Do you know that prostate cancer is one of the deadliest diseases for men.
Prostate cancer can be treated if the symptoms are detected on time – the earlier you recognize them, the higher the chances of survival.
In the vast majority of cases, the prostate cancer starts in the gland cells – this is called adenocarcinoma. In this article, prostate cancer refers just to adenocarcinoma.
Prostate cancer is mostly a very slow progressing disease. In fact, many men die of old age, without ever knowing they had prostate cancer – it is only when an autopsy is done that doctors know it was there. Several studies have indicated that perhaps about 80% of all men in their eighties had prostate cancer when they died, but nobody knew, not even the doctor.
Experts say that prostate cancer starts with tiny alterations in the shape and size of the prostate gland cells – Prostatic intraepithelial neoplasia (PIN).
Doctors say that nearly 50% of all 50-year-old men have PIN. The cells are still in place – they do not seem to have moved elsewhere – but the changes can be seen under a microscope. Cancer cells would have moved into other parts of the prostate. Doctors describe these prostate gland cell changes as low-grade or high-grade; high grade is abnormal while low-grade is more-or-less normal.
Any patient who was found to have high-grade PIN after a prostate biopsy is at a significantly greater risk of having cancer cells in his prostate. Because of this, doctors will monitor him carefully and possibly carry out another biopsy later on.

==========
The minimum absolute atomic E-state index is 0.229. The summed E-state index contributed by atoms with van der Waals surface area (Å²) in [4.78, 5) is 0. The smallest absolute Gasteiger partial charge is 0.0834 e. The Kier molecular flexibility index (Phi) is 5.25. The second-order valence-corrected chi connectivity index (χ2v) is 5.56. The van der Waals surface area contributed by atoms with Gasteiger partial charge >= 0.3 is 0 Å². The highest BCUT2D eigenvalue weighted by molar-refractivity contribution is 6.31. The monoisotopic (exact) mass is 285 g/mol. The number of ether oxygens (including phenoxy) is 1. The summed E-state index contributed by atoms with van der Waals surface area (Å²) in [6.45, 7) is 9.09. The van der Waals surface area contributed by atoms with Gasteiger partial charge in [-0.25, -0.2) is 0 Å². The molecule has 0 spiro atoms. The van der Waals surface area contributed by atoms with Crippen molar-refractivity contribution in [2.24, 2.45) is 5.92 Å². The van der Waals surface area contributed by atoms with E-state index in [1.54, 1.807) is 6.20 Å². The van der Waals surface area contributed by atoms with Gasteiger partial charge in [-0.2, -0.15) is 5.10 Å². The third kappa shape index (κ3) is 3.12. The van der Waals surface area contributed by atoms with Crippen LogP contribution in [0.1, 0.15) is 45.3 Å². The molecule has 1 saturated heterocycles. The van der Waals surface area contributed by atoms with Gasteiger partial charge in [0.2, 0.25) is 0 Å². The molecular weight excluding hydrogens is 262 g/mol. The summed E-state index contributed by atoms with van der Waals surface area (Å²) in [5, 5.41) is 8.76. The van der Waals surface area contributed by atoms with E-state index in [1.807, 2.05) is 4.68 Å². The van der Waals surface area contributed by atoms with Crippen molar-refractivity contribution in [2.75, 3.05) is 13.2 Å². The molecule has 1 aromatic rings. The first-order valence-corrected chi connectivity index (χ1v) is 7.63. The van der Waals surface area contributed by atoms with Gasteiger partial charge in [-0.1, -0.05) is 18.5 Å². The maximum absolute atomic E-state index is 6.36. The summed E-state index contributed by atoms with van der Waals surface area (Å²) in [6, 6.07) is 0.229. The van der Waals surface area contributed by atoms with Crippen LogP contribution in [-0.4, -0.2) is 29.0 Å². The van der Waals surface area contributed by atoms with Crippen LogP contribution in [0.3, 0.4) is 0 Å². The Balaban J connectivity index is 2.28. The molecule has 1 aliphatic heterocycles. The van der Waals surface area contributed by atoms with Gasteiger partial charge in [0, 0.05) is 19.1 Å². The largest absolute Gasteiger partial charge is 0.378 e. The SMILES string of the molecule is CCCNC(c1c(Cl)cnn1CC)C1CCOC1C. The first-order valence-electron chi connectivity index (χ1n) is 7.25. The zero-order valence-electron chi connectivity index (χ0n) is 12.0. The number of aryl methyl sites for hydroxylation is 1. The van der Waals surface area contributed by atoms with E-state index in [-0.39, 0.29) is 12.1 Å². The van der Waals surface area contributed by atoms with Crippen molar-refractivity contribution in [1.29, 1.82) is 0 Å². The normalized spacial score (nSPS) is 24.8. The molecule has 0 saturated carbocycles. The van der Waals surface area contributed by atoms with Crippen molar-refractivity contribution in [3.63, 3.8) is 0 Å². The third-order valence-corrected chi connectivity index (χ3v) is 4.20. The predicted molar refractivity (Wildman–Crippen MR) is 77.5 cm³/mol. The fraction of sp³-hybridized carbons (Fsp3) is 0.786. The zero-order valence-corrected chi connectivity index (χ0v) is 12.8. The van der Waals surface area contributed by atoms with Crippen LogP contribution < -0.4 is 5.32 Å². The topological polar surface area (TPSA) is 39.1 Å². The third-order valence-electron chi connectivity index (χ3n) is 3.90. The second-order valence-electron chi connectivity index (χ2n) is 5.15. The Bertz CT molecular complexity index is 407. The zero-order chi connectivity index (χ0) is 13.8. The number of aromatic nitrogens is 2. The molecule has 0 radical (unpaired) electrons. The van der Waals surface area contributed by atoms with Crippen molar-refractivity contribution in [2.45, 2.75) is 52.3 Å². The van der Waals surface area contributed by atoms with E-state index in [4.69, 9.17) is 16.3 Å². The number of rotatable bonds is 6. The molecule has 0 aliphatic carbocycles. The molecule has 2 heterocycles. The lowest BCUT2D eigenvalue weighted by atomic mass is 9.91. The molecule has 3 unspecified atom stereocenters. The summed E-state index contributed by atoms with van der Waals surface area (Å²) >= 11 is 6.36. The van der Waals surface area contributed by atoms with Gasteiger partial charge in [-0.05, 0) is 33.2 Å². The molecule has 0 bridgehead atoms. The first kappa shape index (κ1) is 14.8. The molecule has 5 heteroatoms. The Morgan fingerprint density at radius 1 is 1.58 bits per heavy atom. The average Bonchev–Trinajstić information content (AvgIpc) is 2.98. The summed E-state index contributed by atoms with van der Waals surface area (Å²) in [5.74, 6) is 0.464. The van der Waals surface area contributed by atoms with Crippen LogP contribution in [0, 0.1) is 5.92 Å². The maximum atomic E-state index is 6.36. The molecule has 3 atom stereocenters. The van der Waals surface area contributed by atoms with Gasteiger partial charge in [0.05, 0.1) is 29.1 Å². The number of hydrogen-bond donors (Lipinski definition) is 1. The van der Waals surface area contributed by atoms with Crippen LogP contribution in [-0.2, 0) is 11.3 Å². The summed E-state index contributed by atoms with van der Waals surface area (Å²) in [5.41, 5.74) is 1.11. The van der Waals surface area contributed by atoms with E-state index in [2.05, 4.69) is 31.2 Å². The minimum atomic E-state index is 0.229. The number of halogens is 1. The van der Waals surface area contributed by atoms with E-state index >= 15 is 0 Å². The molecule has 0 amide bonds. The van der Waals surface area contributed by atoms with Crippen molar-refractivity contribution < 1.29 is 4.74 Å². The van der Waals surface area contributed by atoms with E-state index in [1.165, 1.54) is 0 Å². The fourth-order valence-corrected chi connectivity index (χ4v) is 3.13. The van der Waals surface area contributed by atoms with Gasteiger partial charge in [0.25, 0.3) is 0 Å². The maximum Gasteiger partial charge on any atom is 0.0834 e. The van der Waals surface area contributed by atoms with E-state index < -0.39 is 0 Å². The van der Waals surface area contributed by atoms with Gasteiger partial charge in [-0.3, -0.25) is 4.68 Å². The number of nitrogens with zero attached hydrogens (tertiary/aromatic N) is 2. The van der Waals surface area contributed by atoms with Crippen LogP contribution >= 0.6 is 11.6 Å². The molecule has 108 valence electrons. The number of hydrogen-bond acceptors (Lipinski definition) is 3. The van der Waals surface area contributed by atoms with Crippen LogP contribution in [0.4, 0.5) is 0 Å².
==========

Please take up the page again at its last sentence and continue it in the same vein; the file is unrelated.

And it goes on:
During the early stages of prostate cancer there are usually no symptoms. Most men at this stage find out they have prostate cancer after a routine check up or blood test. When symptoms do exist, they are usually one or more of the following:
- The patient urinates more often
- The patient gets up at night more often to urinate
- He may find it hard to start urinating
- He may find it hard to keep urinating once he has started
- There may be blood in the urine
- Urination might be painful
- Ejaculation may be painful (less common)
- Achieving or maintaining an erection may be difficult (less common).
If the prostate cancer is advanced the following symptoms are also possible:
- Bone pain, often in the spine (vertebrae), pelvis, or ribs
- The proximal part of the femur can be painful
- Leg weakness (if cancer has spread to the spine and compressed the spinal cord)
- (if cancer has spread to the spine and compressed the spinal cord)
- Fecal incontinence (if cancer has spread to the spine and compressed the spinal cord)